night fighter

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night fighter

A fighter that operates at night, especially a fighter provided with special equipment for detecting enemy aircraft at night. The term is obsolete, as all modern fighters are capable of operations both during the day and the night.
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Synopsis: Written by Roger Dunsford with the assistance of Geoff Coughlin, "Three in Thirteen: The Story of a Mosquito Night Fighter Ace" is the story of Joe Singleton, a Mosquito night fighter pilot in World War II, who shot down three German Junkers planes over Hull in 1944.
The 6th Night Fighter Squadron (NFS) deployed to Guadalcanal in February 1943 with Douglas P-70 night fighters converted from twin-engine Douglas A-20 Havoc light bombers and outfitted with an updated microwave version of the British Mk IV radar.
He and his tail gunner shot down three German night fighters on a single night mission and that feat was never duplicated by any other heavy bomber air gunners within Bomber Command.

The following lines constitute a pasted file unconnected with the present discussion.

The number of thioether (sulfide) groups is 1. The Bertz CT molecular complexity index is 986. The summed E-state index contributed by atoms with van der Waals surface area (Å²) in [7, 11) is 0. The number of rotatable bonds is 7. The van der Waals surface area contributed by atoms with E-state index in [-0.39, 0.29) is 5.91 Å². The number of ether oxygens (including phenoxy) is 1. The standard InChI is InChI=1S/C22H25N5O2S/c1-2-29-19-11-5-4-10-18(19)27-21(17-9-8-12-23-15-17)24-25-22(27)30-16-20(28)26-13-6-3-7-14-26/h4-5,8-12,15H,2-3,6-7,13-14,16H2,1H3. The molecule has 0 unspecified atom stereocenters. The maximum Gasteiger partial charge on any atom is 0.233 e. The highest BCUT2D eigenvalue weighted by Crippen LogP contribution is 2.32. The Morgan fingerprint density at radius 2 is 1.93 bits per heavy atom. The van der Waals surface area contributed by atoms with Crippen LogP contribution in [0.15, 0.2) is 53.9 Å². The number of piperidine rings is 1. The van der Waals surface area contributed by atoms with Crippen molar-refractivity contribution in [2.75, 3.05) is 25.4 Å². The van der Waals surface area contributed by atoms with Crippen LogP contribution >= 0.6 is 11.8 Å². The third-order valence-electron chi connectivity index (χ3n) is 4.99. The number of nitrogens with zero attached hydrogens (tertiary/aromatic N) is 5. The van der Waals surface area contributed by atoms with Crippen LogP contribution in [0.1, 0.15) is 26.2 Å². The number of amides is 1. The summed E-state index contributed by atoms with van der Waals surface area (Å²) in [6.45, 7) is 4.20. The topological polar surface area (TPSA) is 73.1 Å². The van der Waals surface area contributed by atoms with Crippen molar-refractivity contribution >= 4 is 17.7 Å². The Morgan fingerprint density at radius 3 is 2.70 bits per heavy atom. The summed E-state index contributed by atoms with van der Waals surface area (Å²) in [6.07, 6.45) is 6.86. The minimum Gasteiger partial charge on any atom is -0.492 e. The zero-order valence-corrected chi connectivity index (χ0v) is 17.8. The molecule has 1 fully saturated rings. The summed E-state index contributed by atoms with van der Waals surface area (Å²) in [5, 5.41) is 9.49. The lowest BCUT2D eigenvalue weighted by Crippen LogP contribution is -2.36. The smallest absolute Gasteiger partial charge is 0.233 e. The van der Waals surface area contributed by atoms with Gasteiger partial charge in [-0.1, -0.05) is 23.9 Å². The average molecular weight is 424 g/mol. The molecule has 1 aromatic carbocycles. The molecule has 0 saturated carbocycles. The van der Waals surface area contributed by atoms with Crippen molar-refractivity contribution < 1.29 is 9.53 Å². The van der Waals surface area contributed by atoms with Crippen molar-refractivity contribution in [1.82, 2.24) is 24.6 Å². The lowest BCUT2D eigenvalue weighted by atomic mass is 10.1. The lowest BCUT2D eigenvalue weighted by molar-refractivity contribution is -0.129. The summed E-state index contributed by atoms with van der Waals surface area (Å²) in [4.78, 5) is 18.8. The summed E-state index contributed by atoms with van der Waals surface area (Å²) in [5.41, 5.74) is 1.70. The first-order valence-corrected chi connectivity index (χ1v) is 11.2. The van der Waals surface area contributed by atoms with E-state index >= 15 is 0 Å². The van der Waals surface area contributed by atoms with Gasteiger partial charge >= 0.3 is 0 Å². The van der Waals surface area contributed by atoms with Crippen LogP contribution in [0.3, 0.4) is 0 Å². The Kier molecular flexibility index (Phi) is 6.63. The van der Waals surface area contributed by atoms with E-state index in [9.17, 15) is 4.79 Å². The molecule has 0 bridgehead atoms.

In Night Fighters, Colin Heaton and Anne-Marie Lewis--a photographer, researcher, and digital image specialist--recount the history of the ever-evolving tactics and technology of this air war, primarily from the perspective of the Luftwaffe fighter forces and RAF Bomber Command.
He flew in night fighters and received many medals including 3 Purple Hearts and a Distinguished Flying Cross.
However, Taliban alleged those killed in the operation were local residents, night fighters.
At around the same time, then serving with 89 Squadron's small detachment of Bristol Beaufighter Night Fighters, Douggie received the DFM medal given to officers after he selflessly gave up his oxygen to his pilot after their aircraft came under attack at 22,000ft.
He belonged to RAF Fighter Command and was responsible for radar on night fighters.
Reg Wilson was one of an eight-man Halifax bomber crew shot out of the sky by German night fighters in January 1944.
It was among 1,000 aircraft blown off course by unexpectedly high winds and into the path of night fighters and heavy ground fire
At the end of their grueling training, they were a cohesive multinational military unit composed of expert marksmen, explosive experts and hand-to-hand night fighters, who were chomping at the bit to meet the enemy.
Thus, the requirement for an airborne radar was identified, and German night fighters were equipped with radar beginning in the spring of 1942.